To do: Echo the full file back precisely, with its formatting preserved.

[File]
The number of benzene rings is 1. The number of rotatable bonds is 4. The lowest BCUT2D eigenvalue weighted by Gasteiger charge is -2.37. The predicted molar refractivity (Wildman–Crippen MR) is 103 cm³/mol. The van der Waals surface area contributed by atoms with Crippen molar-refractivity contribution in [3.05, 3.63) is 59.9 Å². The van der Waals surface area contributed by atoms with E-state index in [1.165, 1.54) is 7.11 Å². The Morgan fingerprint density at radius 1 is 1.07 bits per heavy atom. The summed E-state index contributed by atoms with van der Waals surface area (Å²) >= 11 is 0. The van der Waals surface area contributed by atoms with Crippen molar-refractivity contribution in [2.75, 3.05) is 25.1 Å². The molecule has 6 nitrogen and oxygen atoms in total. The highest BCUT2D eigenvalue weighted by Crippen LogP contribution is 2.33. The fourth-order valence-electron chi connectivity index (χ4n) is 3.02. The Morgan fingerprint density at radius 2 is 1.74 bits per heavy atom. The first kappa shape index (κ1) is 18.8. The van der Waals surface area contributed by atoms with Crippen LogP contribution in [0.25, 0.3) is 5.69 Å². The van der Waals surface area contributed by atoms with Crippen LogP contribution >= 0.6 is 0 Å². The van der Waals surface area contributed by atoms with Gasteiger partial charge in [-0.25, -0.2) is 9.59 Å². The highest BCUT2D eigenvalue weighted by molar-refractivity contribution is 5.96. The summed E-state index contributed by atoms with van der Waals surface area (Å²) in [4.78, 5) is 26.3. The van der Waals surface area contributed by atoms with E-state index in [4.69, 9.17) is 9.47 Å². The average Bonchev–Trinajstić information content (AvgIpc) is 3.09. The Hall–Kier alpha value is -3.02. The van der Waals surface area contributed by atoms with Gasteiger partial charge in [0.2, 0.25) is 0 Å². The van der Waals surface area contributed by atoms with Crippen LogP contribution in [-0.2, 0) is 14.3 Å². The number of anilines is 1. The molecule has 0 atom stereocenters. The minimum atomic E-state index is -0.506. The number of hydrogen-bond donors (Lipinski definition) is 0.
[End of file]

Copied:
The number of benzene rings is 1. The number of rotatable bonds is 4. The lowest BCUT2D eigenvalue weighted by Gasteiger charge is -2.37. The predicted molar refractivity (Wildman–Crippen MR) is 103 cm³/mol. The van der Waals surface area contributed by atoms with Crippen molar-refractivity contribution in [3.05, 3.63) is 59.9 Å². The van der Waals surface area contributed by atoms with E-state index in [1.165, 1.54) is 7.11 Å². The Morgan fingerprint density at radius 1 is 1.07 bits per heavy atom. The summed E-state index contributed by atoms with van der Waals surface area (Å²) >= 11 is 0. The van der Waals surface area contributed by atoms with Crippen molar-refractivity contribution in [2.75, 3.05) is 25.1 Å². The molecule has 6 nitrogen and oxygen atoms in total. The highest BCUT2D eigenvalue weighted by Crippen LogP contribution is 2.33. The fourth-order valence-electron chi connectivity index (χ4n) is 3.02. The Morgan fingerprint density at radius 2 is 1.74 bits per heavy atom. The first kappa shape index (κ1) is 18.8. The van der Waals surface area contributed by atoms with Crippen LogP contribution in [0.25, 0.3) is 5.69 Å². The van der Waals surface area contributed by atoms with Crippen LogP contribution >= 0.6 is 0 Å². The van der Waals surface area contributed by atoms with Gasteiger partial charge in [-0.25, -0.2) is 9.59 Å². The highest BCUT2D eigenvalue weighted by molar-refractivity contribution is 5.96. The summed E-state index contributed by atoms with van der Waals surface area (Å²) in [4.78, 5) is 26.3. The van der Waals surface area contributed by atoms with E-state index in [4.69, 9.17) is 9.47 Å². The average Bonchev–Trinajstić information content (AvgIpc) is 3.09. The Hall–Kier alpha value is -3.02. The van der Waals surface area contributed by atoms with Gasteiger partial charge in [0.2, 0.25) is 0 Å². The van der Waals surface area contributed by atoms with Crippen LogP contribution in [-0.2, 0) is 14.3 Å². The number of anilines is 1. The molecule has 0 atom stereocenters. The minimum atomic E-state index is -0.506. The number of hydrogen-bond donors (Lipinski definition) is 0.